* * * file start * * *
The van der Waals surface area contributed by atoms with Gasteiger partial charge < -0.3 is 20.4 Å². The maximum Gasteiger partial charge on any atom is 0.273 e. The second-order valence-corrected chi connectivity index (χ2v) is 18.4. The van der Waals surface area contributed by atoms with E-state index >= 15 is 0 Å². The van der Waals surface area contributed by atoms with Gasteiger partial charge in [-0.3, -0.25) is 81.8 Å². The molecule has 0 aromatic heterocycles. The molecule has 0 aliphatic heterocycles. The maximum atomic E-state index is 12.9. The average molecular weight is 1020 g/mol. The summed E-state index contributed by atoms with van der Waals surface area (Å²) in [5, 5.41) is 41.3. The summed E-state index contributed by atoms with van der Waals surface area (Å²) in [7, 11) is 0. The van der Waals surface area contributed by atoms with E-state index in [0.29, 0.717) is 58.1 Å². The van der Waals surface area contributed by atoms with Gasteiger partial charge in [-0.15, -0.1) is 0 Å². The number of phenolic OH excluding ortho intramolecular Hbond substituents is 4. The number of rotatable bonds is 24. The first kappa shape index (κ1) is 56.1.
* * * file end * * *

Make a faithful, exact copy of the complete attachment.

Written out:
The van der Waals surface area contributed by atoms with Gasteiger partial charge < -0.3 is 20.4 Å². The maximum Gasteiger partial charge on any atom is 0.273 e. The second-order valence-corrected chi connectivity index (χ2v) is 18.4. The van der Waals surface area contributed by atoms with E-state index >= 15 is 0 Å². The van der Waals surface area contributed by atoms with Gasteiger partial charge in [-0.3, -0.25) is 81.8 Å². The molecule has 0 aromatic heterocycles. The molecule has 0 aliphatic heterocycles. The maximum atomic E-state index is 12.9. The average molecular weight is 1020 g/mol. The summed E-state index contributed by atoms with van der Waals surface area (Å²) in [5, 5.41) is 41.3. The summed E-state index contributed by atoms with van der Waals surface area (Å²) in [7, 11) is 0. The van der Waals surface area contributed by atoms with E-state index in [0.29, 0.717) is 58.1 Å². The van der Waals surface area contributed by atoms with Gasteiger partial charge in [-0.15, -0.1) is 0 Å². The number of phenolic OH excluding ortho intramolecular Hbond substituents is 4. The number of rotatable bonds is 24. The first kappa shape index (κ1) is 56.1.